“People know about the Klan and the overt racism, but the killing of one’s soul little by little, day after day, is a lot worse than someone coming in your house and lynching you” Samuel L. Jackson
Jackson’s statement succinctly states how racism affects people.
Imagine how this feels, being bombarded with these messages from toddlerhood to adult. I can tell you, firsthand, it stirs up shame, embarrassment, anger, fear, and conflict.
Now imagine that your children go through the same kind of racism, much more covertly these days as well as overtly, and you can see how one could feel negatively about themselves and those who are racist.
My son, who just returned from college in Colorado to California last month, experienced stares, glares, and questioning looks when he and his friend stopped at gas stations and in towns through Utah. No tattoos on arms, neck, face, no ‘gang attire,’ just ordinary college kids who are six feet two, with light brown skin.
One of their friends, in another car, had to stop on the side of the road to let his car engine cool. A car passed by, the occupants yelled “Go back to Mexico.” He’s not from Mexico, he’s from Oregon.
This scene didn’t bother my son too much, he said, because he sees these remarks as ignorant. “Their behavior says more about them as human beings, than about me.”
This was not the worse example, just the latest.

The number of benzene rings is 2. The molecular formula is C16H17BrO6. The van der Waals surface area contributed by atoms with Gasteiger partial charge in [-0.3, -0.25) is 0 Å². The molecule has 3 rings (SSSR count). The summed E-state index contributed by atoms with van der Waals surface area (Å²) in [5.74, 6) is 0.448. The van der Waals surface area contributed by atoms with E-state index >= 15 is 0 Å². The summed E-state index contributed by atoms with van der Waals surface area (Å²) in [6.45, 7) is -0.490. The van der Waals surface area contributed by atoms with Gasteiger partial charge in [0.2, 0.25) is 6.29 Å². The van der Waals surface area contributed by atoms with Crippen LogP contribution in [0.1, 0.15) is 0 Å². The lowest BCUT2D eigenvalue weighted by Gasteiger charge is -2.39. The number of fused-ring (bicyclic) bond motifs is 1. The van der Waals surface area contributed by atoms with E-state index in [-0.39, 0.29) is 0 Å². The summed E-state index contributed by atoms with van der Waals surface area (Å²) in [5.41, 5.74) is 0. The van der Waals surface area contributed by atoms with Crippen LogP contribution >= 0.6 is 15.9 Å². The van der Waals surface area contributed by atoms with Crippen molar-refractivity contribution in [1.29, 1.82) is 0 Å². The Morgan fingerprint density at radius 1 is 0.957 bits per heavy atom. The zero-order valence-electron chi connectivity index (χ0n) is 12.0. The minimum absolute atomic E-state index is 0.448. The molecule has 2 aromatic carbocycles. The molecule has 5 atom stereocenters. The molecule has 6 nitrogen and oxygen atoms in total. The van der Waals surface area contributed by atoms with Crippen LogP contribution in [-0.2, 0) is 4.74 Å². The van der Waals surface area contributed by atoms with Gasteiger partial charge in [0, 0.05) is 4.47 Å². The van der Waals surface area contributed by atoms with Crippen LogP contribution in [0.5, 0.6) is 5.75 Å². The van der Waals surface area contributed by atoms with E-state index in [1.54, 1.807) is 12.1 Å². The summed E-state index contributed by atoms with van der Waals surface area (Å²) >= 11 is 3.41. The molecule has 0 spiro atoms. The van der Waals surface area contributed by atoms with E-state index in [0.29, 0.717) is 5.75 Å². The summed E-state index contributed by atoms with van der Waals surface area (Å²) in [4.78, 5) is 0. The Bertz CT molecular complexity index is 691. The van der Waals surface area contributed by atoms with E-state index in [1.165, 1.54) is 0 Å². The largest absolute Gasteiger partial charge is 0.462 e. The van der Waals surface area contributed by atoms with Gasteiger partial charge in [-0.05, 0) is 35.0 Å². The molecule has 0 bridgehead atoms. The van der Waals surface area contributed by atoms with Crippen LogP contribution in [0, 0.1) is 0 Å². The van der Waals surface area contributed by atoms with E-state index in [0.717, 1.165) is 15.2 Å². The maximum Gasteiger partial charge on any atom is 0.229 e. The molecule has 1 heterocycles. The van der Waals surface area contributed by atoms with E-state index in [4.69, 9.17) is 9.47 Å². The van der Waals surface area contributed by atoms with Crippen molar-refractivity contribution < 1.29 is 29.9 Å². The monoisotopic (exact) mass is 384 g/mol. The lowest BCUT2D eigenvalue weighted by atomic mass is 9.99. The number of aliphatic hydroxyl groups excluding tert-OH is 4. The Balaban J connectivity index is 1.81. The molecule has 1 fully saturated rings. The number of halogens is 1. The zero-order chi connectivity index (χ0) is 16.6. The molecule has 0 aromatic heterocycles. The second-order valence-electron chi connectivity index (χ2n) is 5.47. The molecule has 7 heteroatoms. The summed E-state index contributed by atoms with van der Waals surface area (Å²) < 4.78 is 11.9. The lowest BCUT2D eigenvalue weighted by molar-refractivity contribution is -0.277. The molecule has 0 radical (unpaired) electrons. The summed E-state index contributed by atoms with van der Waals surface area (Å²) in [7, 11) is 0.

We need to counteract racism at every level.
We need, as parents, neighbors, communities, church members, schools, to do our part in eradicating racism, if we are to live in a better world.
The article below is from Jason Low, of Lee and Low Publishers. He gives some valuable resources, to discuss and think about.
The following is a note from our Publisher, Jason Low, published in this month’s e-newsletter:
It’s been a hard few weeks for those of us following the news out of Ferguson, Missouri. While the exact details of Michael Brown’s death remain unknown, we can already see how this latest incident fits into a larger narrative in this country in which people of color are routinely discriminated against and subject to violence based on the color of their skin. Healing and change cannot begin until we as a country acknowledge the role racism plays not just in events like Michael Brown’s death, but in the everyday lived experiences of the 37% of America that is not white.
From a distance, it can seem like our book-filled corner of the world doesn’t have much to do with Michael Brown’s death, but we know better. The need for more diverse books…
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